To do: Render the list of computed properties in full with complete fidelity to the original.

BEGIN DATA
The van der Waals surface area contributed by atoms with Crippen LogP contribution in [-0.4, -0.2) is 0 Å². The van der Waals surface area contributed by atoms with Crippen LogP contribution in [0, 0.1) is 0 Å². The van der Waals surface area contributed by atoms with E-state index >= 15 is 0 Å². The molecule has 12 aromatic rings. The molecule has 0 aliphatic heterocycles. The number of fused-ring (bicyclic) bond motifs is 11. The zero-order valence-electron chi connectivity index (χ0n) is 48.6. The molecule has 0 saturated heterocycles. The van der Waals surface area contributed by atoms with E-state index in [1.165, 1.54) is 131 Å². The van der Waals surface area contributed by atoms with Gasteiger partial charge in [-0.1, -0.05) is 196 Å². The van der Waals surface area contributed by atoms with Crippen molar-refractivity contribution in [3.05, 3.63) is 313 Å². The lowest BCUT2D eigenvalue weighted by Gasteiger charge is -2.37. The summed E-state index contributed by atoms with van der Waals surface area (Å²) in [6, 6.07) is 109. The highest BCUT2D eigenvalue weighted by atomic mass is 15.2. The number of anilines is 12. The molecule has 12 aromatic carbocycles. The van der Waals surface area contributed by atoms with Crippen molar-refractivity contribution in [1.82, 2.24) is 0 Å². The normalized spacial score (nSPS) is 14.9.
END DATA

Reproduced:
The van der Waals surface area contributed by atoms with Crippen LogP contribution in [-0.4, -0.2) is 0 Å². The van der Waals surface area contributed by atoms with Crippen LogP contribution in [0, 0.1) is 0 Å². The van der Waals surface area contributed by atoms with E-state index >= 15 is 0 Å². The molecule has 12 aromatic rings. The molecule has 0 aliphatic heterocycles. The number of fused-ring (bicyclic) bond motifs is 11. The zero-order valence-electron chi connectivity index (χ0n) is 48.6. The molecule has 0 saturated heterocycles. The van der Waals surface area contributed by atoms with E-state index in [1.165, 1.54) is 131 Å². The van der Waals surface area contributed by atoms with Gasteiger partial charge in [-0.1, -0.05) is 196 Å². The van der Waals surface area contributed by atoms with Crippen molar-refractivity contribution in [3.05, 3.63) is 313 Å². The lowest BCUT2D eigenvalue weighted by Gasteiger charge is -2.37. The summed E-state index contributed by atoms with van der Waals surface area (Å²) in [6, 6.07) is 109. The highest BCUT2D eigenvalue weighted by atomic mass is 15.2. The number of anilines is 12. The molecule has 12 aromatic carbocycles. The van der Waals surface area contributed by atoms with Crippen molar-refractivity contribution in [1.82, 2.24) is 0 Å². The normalized spacial score (nSPS) is 14.9.